Firefox 9: faster on PCs, all new on tablets

Mozilla is laying claim to big performance improvements for Firefox 9, while Firefox for Android goes in for a shave and a haircut, getting an entirely different look. Both desktop and Android updates are being released today.

Firefox 9 continues the browser's rapid-release development oscillation, in which feature enhancements and performance improvements take the lead in alternating months.

The JavaScript improvement called Type Inference, which Mozilla spent more than a year developing, debuts on the PC version of Firefox. The short version is that sites that heavily rely on JavaScript — like web apps or sites that render games, video and 3D graphics — will render much, much faster.

What actually changed is this: a feature in Firefox's SpiderMonkey JavaScript engine, Type Inference, creates type information both by monitoring the types of values as the program runs and analysing the program's code. The type information then gets used during "just-in-time" compilation to generate more efficient code, and Mozilla says that major benchmarks, like its own Kraken test and Google's V8, show the browser running around 30 per cent faster.

On Macs, OS X Lion users will finally see support for two-finger swipe gestures, which sounds more offensive than it is. This simply means that if you've got the latest Mac OS, it'll be easier for you to jump from site to site. The Mac interface has also been tweaked to match the slight visual changes that arrived in Lion, and multiple monitor support in the browser has also been improved.

Firefox 9 Android debuts a new way to interact with tabs, and ports the browser's signature bigger Back button to the mobile-operating system. These screenshots are from the Aurora release of Firefox 9, so there might be slight changes in the stable version.
(Credit: Mozilla)

Web developers get some attention in Firefox 9, too. The most important developer changes in Firefox 9 are that sites that run Ajax or download large data sets will load faster, and sites can now display content as it's being downloaded, thanks to new support to chunking XHR requests. While a technical term, the upshot of chunking XHR requests is that developers can build websites to receive large amounts of data faster, thus making the site itself faster to load. JavaScript can also be used to detect a browser's Do Not Track preference, the option that tells websites not to use cookies to track a person's browsing behaviour. A longer list of web-developer changes in Firefox 9 is available.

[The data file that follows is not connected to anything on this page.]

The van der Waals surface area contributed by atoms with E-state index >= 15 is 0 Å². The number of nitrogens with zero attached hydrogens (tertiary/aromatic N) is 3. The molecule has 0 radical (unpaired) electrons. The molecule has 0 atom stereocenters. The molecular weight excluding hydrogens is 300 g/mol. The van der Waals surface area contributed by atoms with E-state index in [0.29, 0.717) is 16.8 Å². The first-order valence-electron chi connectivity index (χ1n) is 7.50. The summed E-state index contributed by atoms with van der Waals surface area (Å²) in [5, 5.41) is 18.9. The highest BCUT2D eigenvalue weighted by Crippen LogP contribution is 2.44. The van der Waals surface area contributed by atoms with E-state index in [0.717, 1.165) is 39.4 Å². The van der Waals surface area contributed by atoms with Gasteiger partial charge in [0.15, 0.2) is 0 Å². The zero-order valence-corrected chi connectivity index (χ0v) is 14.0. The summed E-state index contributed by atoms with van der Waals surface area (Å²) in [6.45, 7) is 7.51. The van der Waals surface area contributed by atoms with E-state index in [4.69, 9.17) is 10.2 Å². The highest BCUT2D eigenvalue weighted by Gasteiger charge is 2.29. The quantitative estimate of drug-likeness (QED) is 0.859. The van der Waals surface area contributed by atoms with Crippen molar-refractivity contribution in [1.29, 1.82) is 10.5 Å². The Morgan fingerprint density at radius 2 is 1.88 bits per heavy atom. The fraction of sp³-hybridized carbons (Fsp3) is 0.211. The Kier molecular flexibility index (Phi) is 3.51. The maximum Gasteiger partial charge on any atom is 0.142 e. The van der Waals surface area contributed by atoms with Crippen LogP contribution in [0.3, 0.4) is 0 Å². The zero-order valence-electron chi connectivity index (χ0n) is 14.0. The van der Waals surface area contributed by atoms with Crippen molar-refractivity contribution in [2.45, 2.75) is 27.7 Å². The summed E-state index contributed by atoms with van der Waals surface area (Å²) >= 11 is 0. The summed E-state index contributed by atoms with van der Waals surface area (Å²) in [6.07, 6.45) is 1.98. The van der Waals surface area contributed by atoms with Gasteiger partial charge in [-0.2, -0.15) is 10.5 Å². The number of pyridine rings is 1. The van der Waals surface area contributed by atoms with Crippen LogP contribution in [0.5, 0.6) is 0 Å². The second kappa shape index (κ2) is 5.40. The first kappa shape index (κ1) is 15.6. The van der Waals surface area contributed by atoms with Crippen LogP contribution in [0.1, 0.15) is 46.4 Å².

Firefox's new Android tablet interface makes it to the stable version of the browser, and the interface changes are drastic. As I noted when the new look arrived in the Aurora channel in September, the Back button has moved to the location bar, which has been stretched to the right edge of the screen to put Refresh and Bookmark buttons closer to hand. Tabs have been moved to a hidden menu when in portrait mode, and appear much larger than they have before when they're exposed. There have been some performance gains, too, as Mozilla says that people ought to see faster app-load times.

This new look won't be around long, though. Mozilla plans to rebuild its app using native Android code, and the mock-ups show even more changes to the interface. One change that does look like it'll stick around is a new sidebar approach to the Awesome Bar, so that when you tap the location bar, tabs for Bookmarks, Open tabs, History and Sync appear on the side while you scroll in the middle of the window.

There have also been two big improvements to HTML5 support in Firefox for Android. The browser now supports the Input Tag for cameras, which means that developers can build mobile sites and apps that will take pictures and scan barcodes without leaving Firefox. Mozilla created a demo of the Input Tag here.

The second change supports the HTML5 Form Validation API, for automatic form-field validation. Basically, it will be easier to get the browser to validate typed text.

While the future of Firefox for Android lies in abandoning the current interface for the predicted massive speed gains from native Android code, the PC version of Firefox looks to address ongoing add-on compatibility issues, and give the browser a more seamless automatic-update experience.

Via CNET



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